If you can, I’d really recommend getting a water taxi from the airport into the city centre. It is an expensive option but it’s definitely a glamorous way to arrive at your destination!

More budget-friendly options include a bus or water bus. 

Getting to Rome

From the UK: Rome is served by two major airports: Leonardo da Vinci Airport (Fiumicino, FCO) and Ciampino Airport (CIA). 

Fiumicino is the primary international getaway, and the airport I always use when visiting Rome. 

There are a number of direct flights from cities like London, Manchester and Glasgow to Rome. The flight duration from London to Rome is around 2.5 hours. 

From the US: Direct flights to Rome Fiumicino Airport from the US are widely available, including cities like New York, Los Angeles and Chicago.

The flight duration from the East Coast is 8-10 hours, while flights from the West Coast can take around 12 hours or more. 

As with Venice, for any cities without a direct flight option, there are layover options in Europe.

Rail links

Both Rome and Venice are very well connected to other major Italian cities by rail.

If you do find the time to visit both cities (and I recommend that you do if you can!) then you’ll be pleased to know that there is a direct train between Rome and Venice.

It takes around 3.5 hours.

Things to do in Venice and Rome


  • Both Venice and Rome are bursting with historic attractions and significance, with large parts of both cities designated as UNESCO World Heritage Sites
  • World-famous art and architecture are also at the forefront of both Venice and Rome, with iconic landmarks, museums and galleries.
  • Of course you can’t talk about an Italian city break and not mention the food! As you’d expect, both cities are a haven of classic Italian cities, although I’d argue that Venice has a few more tourist traps than Rome. 


  • What makes Venice so unique – and incredibly photogenic – is the complete absence of cars, which is not the case in Rome. Venice is therefore more pedestrian-friendly than Rome.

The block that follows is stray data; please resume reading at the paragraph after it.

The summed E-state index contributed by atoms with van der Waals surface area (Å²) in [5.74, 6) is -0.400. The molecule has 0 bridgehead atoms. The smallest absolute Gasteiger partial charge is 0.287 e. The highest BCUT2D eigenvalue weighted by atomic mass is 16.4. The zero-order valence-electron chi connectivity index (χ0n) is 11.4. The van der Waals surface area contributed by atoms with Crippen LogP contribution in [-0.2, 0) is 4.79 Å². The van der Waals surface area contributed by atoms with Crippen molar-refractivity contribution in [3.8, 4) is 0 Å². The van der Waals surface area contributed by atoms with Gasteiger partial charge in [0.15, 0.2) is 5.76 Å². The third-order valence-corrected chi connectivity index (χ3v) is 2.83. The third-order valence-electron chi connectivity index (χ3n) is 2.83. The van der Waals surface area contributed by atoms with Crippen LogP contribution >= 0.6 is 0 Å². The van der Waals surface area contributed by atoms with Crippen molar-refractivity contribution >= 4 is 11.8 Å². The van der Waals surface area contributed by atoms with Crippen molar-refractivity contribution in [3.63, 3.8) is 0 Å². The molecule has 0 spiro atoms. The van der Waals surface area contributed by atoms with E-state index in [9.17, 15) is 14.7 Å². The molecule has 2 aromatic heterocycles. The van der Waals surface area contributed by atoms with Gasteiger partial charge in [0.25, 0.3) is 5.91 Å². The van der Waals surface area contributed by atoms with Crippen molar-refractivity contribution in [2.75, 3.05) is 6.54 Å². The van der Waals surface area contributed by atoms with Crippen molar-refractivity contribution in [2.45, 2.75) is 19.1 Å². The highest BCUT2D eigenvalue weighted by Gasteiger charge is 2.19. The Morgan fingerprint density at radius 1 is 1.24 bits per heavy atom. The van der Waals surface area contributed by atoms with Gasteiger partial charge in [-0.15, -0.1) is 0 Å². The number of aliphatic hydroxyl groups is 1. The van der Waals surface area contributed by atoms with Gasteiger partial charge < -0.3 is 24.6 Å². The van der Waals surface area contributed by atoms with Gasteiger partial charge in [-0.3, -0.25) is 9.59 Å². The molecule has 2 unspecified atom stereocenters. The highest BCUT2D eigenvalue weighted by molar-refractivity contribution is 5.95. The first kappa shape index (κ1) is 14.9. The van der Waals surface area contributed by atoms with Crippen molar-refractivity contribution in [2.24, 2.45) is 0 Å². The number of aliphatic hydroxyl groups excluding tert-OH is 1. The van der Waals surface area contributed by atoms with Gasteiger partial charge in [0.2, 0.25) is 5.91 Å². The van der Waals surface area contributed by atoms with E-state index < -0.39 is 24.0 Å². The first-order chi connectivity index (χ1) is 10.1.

• I’d argue that Rome has a more lively and cosmopolitan atmosphere, with more of a dynamic and vibrant side to it.

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Top things to do in Venice

St Mark’s Basilica and Square: The beating heart of Venice, St Mark’s Square is a hub of activity – and pigeons! The opulent architecture of St Mark’s Basilica is a beautiful backdrop while you sip on a coffee.

Doge’s Palace: A must-visit Venice attraction, the breathtaking Doge’s Palace offers the chance to learn about the rich history and politics of Venice. 

Inside Doges Palace

Gondola rides: It may be a cliché but you simply cannot leave Venice without a gondola ride. It’s the perfect way to explore all the nooks and crannies of the city.

Murano and Burano: While in Venice, I’d suggest doing a bit of island hopping. Especially to the nearby islands of Murano, famed for its glassmaking, and Burano, famed for its lace and colourful houses.

Discover more amazing things to do in Venice.

Top things to do in Rome

Colosseum and Roman Forum: One of the most famous attractions in Rome is the iconic Colosseum. Combined with the Roman Forum, you’ll get incredible insights into the history of the Roman Empire.

Trevi Fountain and Spanish Steps: Another two recognisable landmarks, the Trevi Fountain and Spanish Steps are well worth seeing for their beautiful architecture. I’d recommend going at sunrise if you can, to beat the crowds!

Vatican City: One of the most impressive places I’ve ever visited, the Vatican City is a powerhouse of art, history and religious significance. Here you can see the Vatican Museums, Sistine Chapel and St Peter’s Basilica.

Food tours: One of my favourite things about exploring any Italian city is the food. One of the best ways to explore what Rome has to offer the avid foodie is via a food tour

Have a read of my guide to the best Rome landmarks and attractions to visit.

Food and drink scenes: Venice or Rome?